Note: Gianfranco Sanguinetti participated as a member of the Italian section of the Situationist International until its dissolution in 1972, with a distinguished history of collaborations and writings. His "On Terrorism and the State", published in April 1979 in Italy, is a detailed analysis of the long series of terror attacks in Italy, from the Piazza Fontana bombing in December 1969 in Milan, to the kidnapping and execution of former Prime Minister Aldo Moro in 1978, which he concluded had been carried out by the Italian intelligence agencies (aka "secret services"). His conclusions have been confirmed by subsequent revelations: the Italian intelligence agencies had been controlled and directed by the CIA and FBI, working through NATO's "stay behind" armies, as the Italian component of what has come to be called Operation Gladio. Sanguinetti's analysis, written more than twenty years before 9/11, illuminates the dark background of the attacks and their aftermath, as we demonstrate by here presenting excerpts that are especially revealing with respect to 9/11, the new global "Strategy of Tension", and their impacts on the anti-capitalist movement. Our commentary follows the text, in numbered notes to key passages. The complete text of Sanguinetti's historic essay has been ably translated and annotated by Bill Brown and made available at this link. All italics in original; our added emphases in bold. Most of the short elements of text inside [brackets] are by Brown; we have supplied a few others. -- Tod Fletcher and Jeff Strahl
From the [bombing of the] Piazza Fontana to the kidnapping of Moro, the only things that have changed are the contingent objectives that this defensive terrorism has achieved, but the goal of the defensive can never change. And the goal from 12 December 1969 to 16 March 1978, and today, as well, has in fact remained the same: to make the entire population, which had not supported the State or had been struggling against it, believe that it at least has an enemy in common with the State and that the State will defend the population on the condition that no one questions it. The population, which is generally hostile to terrorism, and not without reason, must then agree that, at least in this instance, it needs the State, to which it must delegate the most extensive powers so that the State can vigorously confront the arduous task of the common defense against an enemy that is obscure, mysterious, perfidious, merciless and, in a word, illusory. Faced with a terrorism that is always presented as the absolute evil, evil in itself and by itself, all the other evils, which are much more real, become secondary and must even be forgotten. Because the struggle against terrorism coincides with the common interest, it is already the general good, and the State that generously leads that struggle is the good itself and by itself. Without the cruelty of the devil, the infinite kindness of God cannot appear and be properly appreciated.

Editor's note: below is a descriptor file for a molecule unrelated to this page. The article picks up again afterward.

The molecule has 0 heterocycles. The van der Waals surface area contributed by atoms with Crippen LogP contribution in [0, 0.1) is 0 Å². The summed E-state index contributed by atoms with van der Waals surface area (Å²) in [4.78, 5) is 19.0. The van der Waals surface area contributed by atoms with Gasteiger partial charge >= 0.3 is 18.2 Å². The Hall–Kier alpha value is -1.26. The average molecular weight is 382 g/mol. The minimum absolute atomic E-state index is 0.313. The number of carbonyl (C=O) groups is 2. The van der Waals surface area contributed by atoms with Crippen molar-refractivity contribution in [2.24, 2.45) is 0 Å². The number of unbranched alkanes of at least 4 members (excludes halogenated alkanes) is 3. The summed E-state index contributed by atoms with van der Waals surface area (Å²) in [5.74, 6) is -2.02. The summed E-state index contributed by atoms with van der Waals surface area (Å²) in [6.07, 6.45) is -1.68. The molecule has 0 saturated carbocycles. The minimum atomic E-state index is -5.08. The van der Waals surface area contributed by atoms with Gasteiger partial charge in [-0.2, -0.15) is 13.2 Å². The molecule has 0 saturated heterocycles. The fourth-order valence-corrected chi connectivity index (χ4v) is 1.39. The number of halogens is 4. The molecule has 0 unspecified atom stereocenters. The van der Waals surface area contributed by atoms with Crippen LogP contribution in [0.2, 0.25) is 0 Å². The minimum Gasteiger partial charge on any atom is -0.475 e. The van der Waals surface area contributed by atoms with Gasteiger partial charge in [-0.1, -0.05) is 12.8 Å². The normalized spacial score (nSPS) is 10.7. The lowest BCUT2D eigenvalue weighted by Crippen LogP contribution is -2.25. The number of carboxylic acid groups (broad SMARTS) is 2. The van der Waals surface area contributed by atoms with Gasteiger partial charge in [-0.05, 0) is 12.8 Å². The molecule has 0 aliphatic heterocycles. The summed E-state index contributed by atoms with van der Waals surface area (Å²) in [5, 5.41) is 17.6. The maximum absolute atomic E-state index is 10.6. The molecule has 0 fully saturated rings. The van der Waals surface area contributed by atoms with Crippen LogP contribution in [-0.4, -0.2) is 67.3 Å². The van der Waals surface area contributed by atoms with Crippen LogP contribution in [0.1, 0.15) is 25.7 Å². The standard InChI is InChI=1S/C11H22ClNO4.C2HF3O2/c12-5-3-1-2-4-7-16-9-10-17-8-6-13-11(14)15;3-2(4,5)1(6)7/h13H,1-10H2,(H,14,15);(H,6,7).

The State, extremely weakened by all the attacks it has suffered every day for ten years – attacks on its economy made by the proletariat, on the one hand, and attacks on its power and prestige made by the ineptitude of its managers, on the other – can thus [negate] both of them by solemnly tasking itself with staging the spectacle of the collective and sacrosanct defense [of all] against the monster of terrorism and, in the name of this pious mission, it can take from all of its subjects a supplementary portion of their already limited freedom and thus reinforce the police-related control of the entire population. “We are at war,” and war against an enemy that is so powerful that any other discord or conflict is an act of sabotage or desertion. It is only to protest against terrorism that one has the right to the recourse of the general strike. Terrorism and “emergency,” a state of emergency and perpetual “vigilance,” become the only problems, at least the only ones with which it is permitted and necessary for people to be occupied. All the rest doesn’t exist or becomes forgotten, and in any case is shut up, banished, repressed into the social unconscious because of the seriousness of the question of “public order.” And confronted with the universal duty of its defense, everyone is invited to become an informer, to be base and to become fearful. For the first time in history, cowardice becomes a sublime quality, fear is always justified, and the only form of “courage” that is not contemptible is the one that approves and supports all the lies, abuses and infamies of the State. Since the current crisis doesn’t spare any country in the world, there are no geographical boundaries between peace, war, freedom or truth. These borders pass through every country, and each State arms itself and declares war on the truth.
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Resistance is the Only Ethical Response to Near-Term Extinction
by Jeff Strahl